Friday, September 19, 2008
Last night I went with my friend Jay to the opening night of “A Tale of Two Cities,” a new musical on Broadway. Jay is a theater critic for the paper where I used to work in Sarasota, Fla., and this production got its start at a theater there. The opening was quite an event -- the men in black tie, the women in beaded, shimmery gowns. (I just wore my suit, which worked OK, since it’s dark. I didn’t see any need to try to procure a tuxedo.)
I enjoyed the production, which is smart and well-paced, and the music is pleasant. The performances, set design and costumes are terrific. Unfortunately, there’s no catchy number to latch onto -- nothing that you leave the theater humming -- and the show seemed a bit derivative of “Les Miserables” in its overall look. But given the time period and setting, I’m not sure how you’d avoid that.
When we first sat down, I noticed an older woman in front of us, quite beautiful and dressed in a beaded white jacket. She looked familiar, but I couldn’t figure out who she was. She was eating a huge Hershey bar. Then her companion, introducing her to someone, gave her name: Celeste Holm.
So during the show I was partly distracted by the fact that I was two seats away from a Hollywood legend.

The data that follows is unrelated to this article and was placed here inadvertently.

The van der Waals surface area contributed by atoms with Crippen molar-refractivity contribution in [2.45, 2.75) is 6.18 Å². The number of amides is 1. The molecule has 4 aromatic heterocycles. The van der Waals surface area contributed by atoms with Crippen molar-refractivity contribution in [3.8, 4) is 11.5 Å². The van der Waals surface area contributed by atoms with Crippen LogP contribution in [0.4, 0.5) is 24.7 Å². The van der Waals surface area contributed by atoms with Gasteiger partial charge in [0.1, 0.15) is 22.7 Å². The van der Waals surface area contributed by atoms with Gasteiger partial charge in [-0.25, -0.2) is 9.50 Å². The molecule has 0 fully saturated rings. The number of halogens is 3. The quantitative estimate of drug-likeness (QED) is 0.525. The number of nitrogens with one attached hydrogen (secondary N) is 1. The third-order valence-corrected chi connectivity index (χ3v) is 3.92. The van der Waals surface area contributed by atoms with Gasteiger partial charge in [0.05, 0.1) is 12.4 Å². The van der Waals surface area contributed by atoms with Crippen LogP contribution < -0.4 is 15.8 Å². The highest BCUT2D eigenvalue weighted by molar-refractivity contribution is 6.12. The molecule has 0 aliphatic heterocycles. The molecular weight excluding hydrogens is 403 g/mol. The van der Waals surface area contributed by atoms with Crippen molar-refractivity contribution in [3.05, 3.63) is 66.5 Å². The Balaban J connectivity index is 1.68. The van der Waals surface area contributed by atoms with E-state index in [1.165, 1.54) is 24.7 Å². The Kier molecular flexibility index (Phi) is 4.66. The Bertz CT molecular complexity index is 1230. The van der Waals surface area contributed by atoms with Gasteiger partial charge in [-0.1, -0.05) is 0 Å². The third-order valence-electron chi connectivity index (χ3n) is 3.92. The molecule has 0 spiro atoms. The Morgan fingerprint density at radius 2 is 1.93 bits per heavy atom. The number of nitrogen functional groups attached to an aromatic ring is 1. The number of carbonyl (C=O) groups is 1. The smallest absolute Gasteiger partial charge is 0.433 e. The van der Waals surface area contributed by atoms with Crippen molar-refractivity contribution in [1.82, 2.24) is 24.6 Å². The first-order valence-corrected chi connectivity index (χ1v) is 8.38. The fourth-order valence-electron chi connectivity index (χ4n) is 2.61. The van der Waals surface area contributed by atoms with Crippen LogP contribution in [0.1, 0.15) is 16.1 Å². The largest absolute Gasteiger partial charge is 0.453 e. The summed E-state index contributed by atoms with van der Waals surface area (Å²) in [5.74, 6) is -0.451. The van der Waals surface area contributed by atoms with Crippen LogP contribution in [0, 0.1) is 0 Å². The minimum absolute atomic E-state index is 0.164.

After the show, Jay and I went to Cipriani on Wall Street for the opening night party, a huge affair with an open bar and bazillions of people (far more than were at the actual show). I had a couple of gin & tonics and just soaked in the scenery, chatting with people from Sarasota. We were probably the only people celebrating on Wall Street yesterday.
I left with a swag bag, containing some very bizarre items like foot cream, wrinkle cream and something for painful joints. (Very Sarasota, this swag bag.) About the only thing I kept was a box of Le Petit Ecolier biscuits; I gave the rest to Jay.
Home at 1 a.m. What a night!
Addendum: The New York Times hated it.
(Photo: Stencil in Williamsburg, Brooklyn, Sept. 2008)